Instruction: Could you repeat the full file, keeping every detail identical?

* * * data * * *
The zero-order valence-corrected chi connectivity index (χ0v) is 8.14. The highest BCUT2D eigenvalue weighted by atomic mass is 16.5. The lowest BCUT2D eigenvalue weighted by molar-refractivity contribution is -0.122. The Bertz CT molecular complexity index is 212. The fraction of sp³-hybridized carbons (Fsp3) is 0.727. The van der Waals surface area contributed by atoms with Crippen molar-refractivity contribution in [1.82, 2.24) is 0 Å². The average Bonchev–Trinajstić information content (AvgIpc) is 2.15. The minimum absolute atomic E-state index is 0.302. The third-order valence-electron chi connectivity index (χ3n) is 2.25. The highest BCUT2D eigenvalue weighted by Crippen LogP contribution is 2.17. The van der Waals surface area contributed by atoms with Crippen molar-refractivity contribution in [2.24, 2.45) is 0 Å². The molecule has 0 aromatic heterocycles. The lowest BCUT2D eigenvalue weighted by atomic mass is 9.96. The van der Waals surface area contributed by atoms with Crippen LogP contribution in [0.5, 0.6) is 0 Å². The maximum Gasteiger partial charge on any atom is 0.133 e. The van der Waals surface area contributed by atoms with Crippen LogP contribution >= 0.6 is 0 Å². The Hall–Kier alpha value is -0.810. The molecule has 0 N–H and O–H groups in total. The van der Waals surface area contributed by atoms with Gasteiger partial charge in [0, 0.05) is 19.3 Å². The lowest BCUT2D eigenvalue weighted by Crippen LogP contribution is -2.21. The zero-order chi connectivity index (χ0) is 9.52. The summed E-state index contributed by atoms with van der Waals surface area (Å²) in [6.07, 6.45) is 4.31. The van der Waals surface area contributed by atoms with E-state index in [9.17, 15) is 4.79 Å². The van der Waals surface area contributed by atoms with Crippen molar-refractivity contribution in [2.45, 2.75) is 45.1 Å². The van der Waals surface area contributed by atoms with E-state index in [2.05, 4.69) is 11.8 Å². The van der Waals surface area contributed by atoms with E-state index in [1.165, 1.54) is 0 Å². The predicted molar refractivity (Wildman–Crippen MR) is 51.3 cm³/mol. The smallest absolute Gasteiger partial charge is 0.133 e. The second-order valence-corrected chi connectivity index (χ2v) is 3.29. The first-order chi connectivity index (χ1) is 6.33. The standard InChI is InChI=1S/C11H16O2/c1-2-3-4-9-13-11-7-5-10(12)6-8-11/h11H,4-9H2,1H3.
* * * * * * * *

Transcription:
The zero-order valence-corrected chi connectivity index (χ0v) is 8.14. The highest BCUT2D eigenvalue weighted by atomic mass is 16.5. The lowest BCUT2D eigenvalue weighted by molar-refractivity contribution is -0.122. The Bertz CT molecular complexity index is 212. The fraction of sp³-hybridized carbons (Fsp3) is 0.727. The van der Waals surface area contributed by atoms with Crippen molar-refractivity contribution in [1.82, 2.24) is 0 Å². The average Bonchev–Trinajstić information content (AvgIpc) is 2.15. The minimum absolute atomic E-state index is 0.302. The third-order valence-electron chi connectivity index (χ3n) is 2.25. The highest BCUT2D eigenvalue weighted by Crippen LogP contribution is 2.17. The van der Waals surface area contributed by atoms with Crippen molar-refractivity contribution in [2.24, 2.45) is 0 Å². The molecule has 0 aromatic heterocycles. The lowest BCUT2D eigenvalue weighted by atomic mass is 9.96. The van der Waals surface area contributed by atoms with Crippen LogP contribution in [0.5, 0.6) is 0 Å². The maximum Gasteiger partial charge on any atom is 0.133 e. The van der Waals surface area contributed by atoms with Crippen LogP contribution >= 0.6 is 0 Å². The Hall–Kier alpha value is -0.810. The molecule has 0 N–H and O–H groups in total. The van der Waals surface area contributed by atoms with Gasteiger partial charge in [0, 0.05) is 19.3 Å². The lowest BCUT2D eigenvalue weighted by Crippen LogP contribution is -2.21. The zero-order chi connectivity index (χ0) is 9.52. The summed E-state index contributed by atoms with van der Waals surface area (Å²) in [6.07, 6.45) is 4.31. The van der Waals surface area contributed by atoms with E-state index in [9.17, 15) is 4.79 Å². The van der Waals surface area contributed by atoms with Crippen molar-refractivity contribution in [2.45, 2.75) is 45.1 Å². The van der Waals surface area contributed by atoms with E-state index in [2.05, 4.69) is 11.8 Å². The van der Waals surface area contributed by atoms with E-state index in [1.165, 1.54) is 0 Å². The predicted molar refractivity (Wildman–Crippen MR) is 51.3 cm³/mol. The smallest absolute Gasteiger partial charge is 0.133 e. The second-order valence-corrected chi connectivity index (χ2v) is 3.29. The first-order chi connectivity index (χ1) is 6.33. The standard InChI is InChI=1S/C11H16O2/c1-2-3-4-9-13-11-7-5-10(12)6-8-11/h11H,4-9H2,1H3.